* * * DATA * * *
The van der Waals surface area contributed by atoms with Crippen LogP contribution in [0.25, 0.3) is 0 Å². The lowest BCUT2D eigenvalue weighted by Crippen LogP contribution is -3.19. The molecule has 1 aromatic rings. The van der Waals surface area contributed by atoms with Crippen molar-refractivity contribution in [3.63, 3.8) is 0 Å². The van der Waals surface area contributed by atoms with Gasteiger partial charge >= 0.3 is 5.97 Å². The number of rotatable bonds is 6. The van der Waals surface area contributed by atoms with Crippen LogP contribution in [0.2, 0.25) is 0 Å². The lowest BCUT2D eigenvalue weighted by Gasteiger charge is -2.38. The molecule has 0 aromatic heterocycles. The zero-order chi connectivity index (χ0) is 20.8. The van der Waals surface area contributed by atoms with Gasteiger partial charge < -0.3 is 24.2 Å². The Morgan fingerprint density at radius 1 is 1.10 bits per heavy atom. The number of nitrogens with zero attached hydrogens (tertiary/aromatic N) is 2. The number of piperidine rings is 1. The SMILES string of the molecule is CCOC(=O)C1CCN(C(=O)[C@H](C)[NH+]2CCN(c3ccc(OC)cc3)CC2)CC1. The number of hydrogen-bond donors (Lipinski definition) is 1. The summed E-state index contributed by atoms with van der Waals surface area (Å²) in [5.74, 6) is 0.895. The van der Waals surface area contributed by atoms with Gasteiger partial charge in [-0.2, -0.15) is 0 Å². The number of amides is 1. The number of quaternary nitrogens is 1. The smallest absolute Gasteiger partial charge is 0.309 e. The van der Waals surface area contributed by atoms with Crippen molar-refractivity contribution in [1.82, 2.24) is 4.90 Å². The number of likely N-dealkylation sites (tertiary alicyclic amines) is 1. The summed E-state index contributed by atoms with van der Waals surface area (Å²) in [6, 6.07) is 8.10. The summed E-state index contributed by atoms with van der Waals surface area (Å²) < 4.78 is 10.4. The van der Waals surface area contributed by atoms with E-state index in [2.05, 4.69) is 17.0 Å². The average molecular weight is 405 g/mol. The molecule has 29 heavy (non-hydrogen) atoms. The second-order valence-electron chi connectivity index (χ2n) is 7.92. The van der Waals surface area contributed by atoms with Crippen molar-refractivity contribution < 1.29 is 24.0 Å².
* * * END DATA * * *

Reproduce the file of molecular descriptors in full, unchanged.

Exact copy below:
The van der Waals surface area contributed by atoms with Crippen LogP contribution in [0.25, 0.3) is 0 Å². The lowest BCUT2D eigenvalue weighted by Crippen LogP contribution is -3.19. The molecule has 1 aromatic rings. The van der Waals surface area contributed by atoms with Crippen molar-refractivity contribution in [3.63, 3.8) is 0 Å². The van der Waals surface area contributed by atoms with Gasteiger partial charge >= 0.3 is 5.97 Å². The number of rotatable bonds is 6. The van der Waals surface area contributed by atoms with Crippen LogP contribution in [0.2, 0.25) is 0 Å². The lowest BCUT2D eigenvalue weighted by Gasteiger charge is -2.38. The molecule has 0 aromatic heterocycles. The zero-order chi connectivity index (χ0) is 20.8. The van der Waals surface area contributed by atoms with Gasteiger partial charge < -0.3 is 24.2 Å². The Morgan fingerprint density at radius 1 is 1.10 bits per heavy atom. The number of nitrogens with zero attached hydrogens (tertiary/aromatic N) is 2. The number of piperidine rings is 1. The SMILES string of the molecule is CCOC(=O)C1CCN(C(=O)[C@H](C)[NH+]2CCN(c3ccc(OC)cc3)CC2)CC1. The number of hydrogen-bond donors (Lipinski definition) is 1. The summed E-state index contributed by atoms with van der Waals surface area (Å²) in [5.74, 6) is 0.895. The van der Waals surface area contributed by atoms with Gasteiger partial charge in [-0.2, -0.15) is 0 Å². The number of amides is 1. The number of quaternary nitrogens is 1. The smallest absolute Gasteiger partial charge is 0.309 e. The van der Waals surface area contributed by atoms with Crippen molar-refractivity contribution in [1.82, 2.24) is 4.90 Å². The number of likely N-dealkylation sites (tertiary alicyclic amines) is 1. The summed E-state index contributed by atoms with van der Waals surface area (Å²) in [6, 6.07) is 8.10. The summed E-state index contributed by atoms with van der Waals surface area (Å²) < 4.78 is 10.4. The van der Waals surface area contributed by atoms with E-state index in [2.05, 4.69) is 17.0 Å². The average molecular weight is 405 g/mol. The molecule has 29 heavy (non-hydrogen) atoms. The second-order valence-electron chi connectivity index (χ2n) is 7.92. The van der Waals surface area contributed by atoms with Crippen molar-refractivity contribution < 1.29 is 24.0 Å².